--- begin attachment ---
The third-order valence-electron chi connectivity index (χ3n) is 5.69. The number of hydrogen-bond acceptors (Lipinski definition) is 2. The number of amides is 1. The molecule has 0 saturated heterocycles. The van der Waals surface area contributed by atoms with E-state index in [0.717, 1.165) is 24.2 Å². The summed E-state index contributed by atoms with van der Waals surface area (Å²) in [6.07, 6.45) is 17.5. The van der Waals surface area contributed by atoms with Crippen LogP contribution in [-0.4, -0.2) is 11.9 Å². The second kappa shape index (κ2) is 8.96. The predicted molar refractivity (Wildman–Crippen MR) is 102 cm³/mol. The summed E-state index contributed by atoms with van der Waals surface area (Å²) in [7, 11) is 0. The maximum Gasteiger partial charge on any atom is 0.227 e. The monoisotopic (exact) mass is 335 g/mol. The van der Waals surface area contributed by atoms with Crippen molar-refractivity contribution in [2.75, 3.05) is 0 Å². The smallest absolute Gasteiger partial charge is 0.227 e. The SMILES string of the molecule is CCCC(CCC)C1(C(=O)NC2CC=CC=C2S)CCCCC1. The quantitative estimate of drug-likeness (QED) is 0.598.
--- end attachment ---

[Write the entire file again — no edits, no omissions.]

The third-order valence-electron chi connectivity index (χ3n) is 5.69. The number of hydrogen-bond acceptors (Lipinski definition) is 2. The number of amides is 1. The molecule has 0 saturated heterocycles. The van der Waals surface area contributed by atoms with E-state index in [0.717, 1.165) is 24.2 Å². The summed E-state index contributed by atoms with van der Waals surface area (Å²) in [6.07, 6.45) is 17.5. The van der Waals surface area contributed by atoms with Crippen LogP contribution in [-0.4, -0.2) is 11.9 Å². The second kappa shape index (κ2) is 8.96. The predicted molar refractivity (Wildman–Crippen MR) is 102 cm³/mol. The summed E-state index contributed by atoms with van der Waals surface area (Å²) in [7, 11) is 0. The maximum Gasteiger partial charge on any atom is 0.227 e. The monoisotopic (exact) mass is 335 g/mol. The van der Waals surface area contributed by atoms with Crippen molar-refractivity contribution in [2.75, 3.05) is 0 Å². The smallest absolute Gasteiger partial charge is 0.227 e. The SMILES string of the molecule is CCCC(CCC)C1(C(=O)NC2CC=CC=C2S)CCCCC1. The quantitative estimate of drug-likeness (QED) is 0.598.